MEXICO CITY (Reuters) - Two South American players with top Mexican clubs were banned for a year by the country’s soccer federation on Monday after a review of lesser punishments handed down to them last week that sparked a referees strike.
Club America’s Paraguay defender Pablo Aguilar and Toluca’s Argentine forward Enrique Triverio had received 10 and eight match bans respectively after each player attacked the referee in separate games last week.
Aguilar attempted to head butt referee Fernando Hernandez and screamed insults at him after America lost 1-0 to Tijuana in a Copa MX match. Triverio pushed and insulted referee Miguel Flores in Toluca’s defeat by Morelia.
The Mexican Football Federation (FMF) announced the new suspensions after its Disciplinary Committee reviewed the earlier sanctions that were at the heart of a row with the country’s Liga MX referees.
FMF president Decio de Maria said America and Toluca could not appeal in Mexico against the suspensions.
“They will have to appeal internationally. A suspension of this magnitude applies worldwide,” he told reporters.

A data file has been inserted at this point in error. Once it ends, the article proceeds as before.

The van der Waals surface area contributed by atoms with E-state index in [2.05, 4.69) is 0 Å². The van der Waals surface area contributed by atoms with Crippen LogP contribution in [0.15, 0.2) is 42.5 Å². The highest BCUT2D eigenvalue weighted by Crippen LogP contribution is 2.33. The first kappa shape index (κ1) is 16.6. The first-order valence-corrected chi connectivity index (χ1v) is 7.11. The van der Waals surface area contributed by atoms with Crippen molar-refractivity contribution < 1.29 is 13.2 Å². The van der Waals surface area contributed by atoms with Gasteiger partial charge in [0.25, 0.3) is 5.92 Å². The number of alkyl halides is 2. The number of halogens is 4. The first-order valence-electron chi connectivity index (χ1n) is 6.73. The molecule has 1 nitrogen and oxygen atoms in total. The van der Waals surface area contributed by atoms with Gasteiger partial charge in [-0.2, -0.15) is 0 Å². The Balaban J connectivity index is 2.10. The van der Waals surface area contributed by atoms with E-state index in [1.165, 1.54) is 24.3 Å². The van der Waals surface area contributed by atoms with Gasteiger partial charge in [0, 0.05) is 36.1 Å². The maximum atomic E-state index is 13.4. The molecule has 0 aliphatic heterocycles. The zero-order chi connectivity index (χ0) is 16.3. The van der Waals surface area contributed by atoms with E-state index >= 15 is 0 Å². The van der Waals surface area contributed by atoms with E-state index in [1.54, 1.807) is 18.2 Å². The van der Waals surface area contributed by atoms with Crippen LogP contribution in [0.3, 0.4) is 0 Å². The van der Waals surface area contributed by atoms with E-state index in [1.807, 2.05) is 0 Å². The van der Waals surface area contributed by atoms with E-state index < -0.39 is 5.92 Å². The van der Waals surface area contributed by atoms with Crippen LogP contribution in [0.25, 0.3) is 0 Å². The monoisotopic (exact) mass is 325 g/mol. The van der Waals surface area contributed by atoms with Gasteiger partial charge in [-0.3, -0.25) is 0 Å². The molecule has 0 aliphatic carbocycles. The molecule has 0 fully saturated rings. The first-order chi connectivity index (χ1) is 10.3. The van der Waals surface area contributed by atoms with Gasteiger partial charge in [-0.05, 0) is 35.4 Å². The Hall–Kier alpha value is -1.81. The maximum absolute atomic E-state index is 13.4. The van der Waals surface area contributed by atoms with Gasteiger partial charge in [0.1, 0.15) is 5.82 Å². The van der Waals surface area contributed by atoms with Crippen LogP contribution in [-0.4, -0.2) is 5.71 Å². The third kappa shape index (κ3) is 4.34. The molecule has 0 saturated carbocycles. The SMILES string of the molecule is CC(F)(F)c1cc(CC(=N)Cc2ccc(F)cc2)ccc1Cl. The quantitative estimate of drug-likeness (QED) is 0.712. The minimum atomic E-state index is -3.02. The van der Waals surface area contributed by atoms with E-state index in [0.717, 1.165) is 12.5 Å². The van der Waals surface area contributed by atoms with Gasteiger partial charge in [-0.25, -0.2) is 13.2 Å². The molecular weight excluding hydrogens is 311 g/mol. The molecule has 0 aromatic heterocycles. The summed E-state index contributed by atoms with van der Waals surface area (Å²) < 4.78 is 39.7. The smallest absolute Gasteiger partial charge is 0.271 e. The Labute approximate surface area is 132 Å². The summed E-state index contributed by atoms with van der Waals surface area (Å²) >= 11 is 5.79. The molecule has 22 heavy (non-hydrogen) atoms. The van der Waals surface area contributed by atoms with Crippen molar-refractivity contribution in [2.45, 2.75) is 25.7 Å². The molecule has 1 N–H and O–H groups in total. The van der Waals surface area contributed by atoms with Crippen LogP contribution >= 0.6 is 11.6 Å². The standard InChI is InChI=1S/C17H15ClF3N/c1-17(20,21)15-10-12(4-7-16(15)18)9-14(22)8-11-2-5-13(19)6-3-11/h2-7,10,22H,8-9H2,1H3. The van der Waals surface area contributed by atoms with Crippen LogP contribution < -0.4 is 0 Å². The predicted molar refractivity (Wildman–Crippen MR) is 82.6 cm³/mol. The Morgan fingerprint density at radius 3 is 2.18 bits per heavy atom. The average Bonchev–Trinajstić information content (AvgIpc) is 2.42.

The federation said the two players would also be fined.
The Mexican referees’ association said the initial punishments were too lenient and went on strike, with the weekend’s first division fixtures called off.
“The Appeals Committee has decided to revoke the sanctions imposed by the Disciplinary Committee on 10 March 2017 with regard to the players Enrique Triverio and Pablo Aguilar,” the FMF statement said.
“In their place, it has decided to sanction the players with a year’s suspension.”
The referees immediately called off their strike ahead of quarter-finals in the Copa MX, a knockout competition played by first and second division clubs, on Tuesday.
The referees association acknowledged the decision, saying in a statement the FMF had “set a precedent so that it is order and respect that prevails on the field of play.
“From this moment we return to work on the pitches giving our best efforts to achieve tournaments of a high standard.”
Writing by Rex Gowar in Buenos Aires; Editing by Ken Ferris